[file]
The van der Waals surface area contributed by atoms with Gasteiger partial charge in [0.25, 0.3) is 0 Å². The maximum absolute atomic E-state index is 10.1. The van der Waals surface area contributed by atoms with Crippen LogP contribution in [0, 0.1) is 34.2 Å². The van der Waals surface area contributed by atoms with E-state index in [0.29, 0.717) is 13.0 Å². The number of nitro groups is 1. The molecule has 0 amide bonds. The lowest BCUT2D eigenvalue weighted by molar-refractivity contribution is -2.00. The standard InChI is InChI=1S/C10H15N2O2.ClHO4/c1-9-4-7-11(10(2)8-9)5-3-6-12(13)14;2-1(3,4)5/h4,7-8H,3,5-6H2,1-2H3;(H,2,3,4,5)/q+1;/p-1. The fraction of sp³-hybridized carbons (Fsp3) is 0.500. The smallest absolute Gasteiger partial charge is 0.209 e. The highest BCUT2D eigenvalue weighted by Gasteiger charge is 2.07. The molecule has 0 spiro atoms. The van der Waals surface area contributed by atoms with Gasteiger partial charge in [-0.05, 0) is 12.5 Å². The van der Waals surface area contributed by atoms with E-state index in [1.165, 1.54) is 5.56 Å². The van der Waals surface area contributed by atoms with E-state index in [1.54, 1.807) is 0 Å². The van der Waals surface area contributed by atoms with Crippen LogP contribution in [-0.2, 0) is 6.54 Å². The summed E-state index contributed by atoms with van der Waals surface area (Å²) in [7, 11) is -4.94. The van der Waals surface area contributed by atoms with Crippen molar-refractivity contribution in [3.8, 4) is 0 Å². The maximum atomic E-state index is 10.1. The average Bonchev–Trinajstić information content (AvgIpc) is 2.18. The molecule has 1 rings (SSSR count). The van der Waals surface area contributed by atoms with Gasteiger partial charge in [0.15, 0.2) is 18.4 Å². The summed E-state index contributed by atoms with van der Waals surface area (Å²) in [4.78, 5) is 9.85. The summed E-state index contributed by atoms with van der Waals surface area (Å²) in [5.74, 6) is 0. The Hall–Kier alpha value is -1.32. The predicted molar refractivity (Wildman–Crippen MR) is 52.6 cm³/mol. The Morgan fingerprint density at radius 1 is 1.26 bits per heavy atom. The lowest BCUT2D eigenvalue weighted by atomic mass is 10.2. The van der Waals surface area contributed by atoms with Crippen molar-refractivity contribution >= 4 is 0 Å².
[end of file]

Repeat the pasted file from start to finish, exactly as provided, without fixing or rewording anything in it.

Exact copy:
The van der Waals surface area contributed by atoms with Gasteiger partial charge in [0.25, 0.3) is 0 Å². The maximum absolute atomic E-state index is 10.1. The van der Waals surface area contributed by atoms with Crippen LogP contribution in [0, 0.1) is 34.2 Å². The van der Waals surface area contributed by atoms with E-state index in [0.29, 0.717) is 13.0 Å². The number of nitro groups is 1. The molecule has 0 amide bonds. The lowest BCUT2D eigenvalue weighted by molar-refractivity contribution is -2.00. The standard InChI is InChI=1S/C10H15N2O2.ClHO4/c1-9-4-7-11(10(2)8-9)5-3-6-12(13)14;2-1(3,4)5/h4,7-8H,3,5-6H2,1-2H3;(H,2,3,4,5)/q+1;/p-1. The fraction of sp³-hybridized carbons (Fsp3) is 0.500. The smallest absolute Gasteiger partial charge is 0.209 e. The highest BCUT2D eigenvalue weighted by Gasteiger charge is 2.07. The molecule has 0 spiro atoms. The van der Waals surface area contributed by atoms with Gasteiger partial charge in [-0.05, 0) is 12.5 Å². The van der Waals surface area contributed by atoms with E-state index in [1.165, 1.54) is 5.56 Å². The van der Waals surface area contributed by atoms with E-state index in [1.54, 1.807) is 0 Å². The van der Waals surface area contributed by atoms with Crippen LogP contribution in [-0.2, 0) is 6.54 Å². The summed E-state index contributed by atoms with van der Waals surface area (Å²) in [7, 11) is -4.94. The van der Waals surface area contributed by atoms with Crippen molar-refractivity contribution in [3.8, 4) is 0 Å². The maximum atomic E-state index is 10.1. The average Bonchev–Trinajstić information content (AvgIpc) is 2.18. The molecule has 1 rings (SSSR count). The van der Waals surface area contributed by atoms with Gasteiger partial charge in [0.15, 0.2) is 18.4 Å². The summed E-state index contributed by atoms with van der Waals surface area (Å²) in [4.78, 5) is 9.85. The summed E-state index contributed by atoms with van der Waals surface area (Å²) in [5.74, 6) is 0. The Hall–Kier alpha value is -1.32. The predicted molar refractivity (Wildman–Crippen MR) is 52.6 cm³/mol. The Morgan fingerprint density at radius 1 is 1.26 bits per heavy atom. The lowest BCUT2D eigenvalue weighted by atomic mass is 10.2. The van der Waals surface area contributed by atoms with Crippen molar-refractivity contribution >= 4 is 0 Å².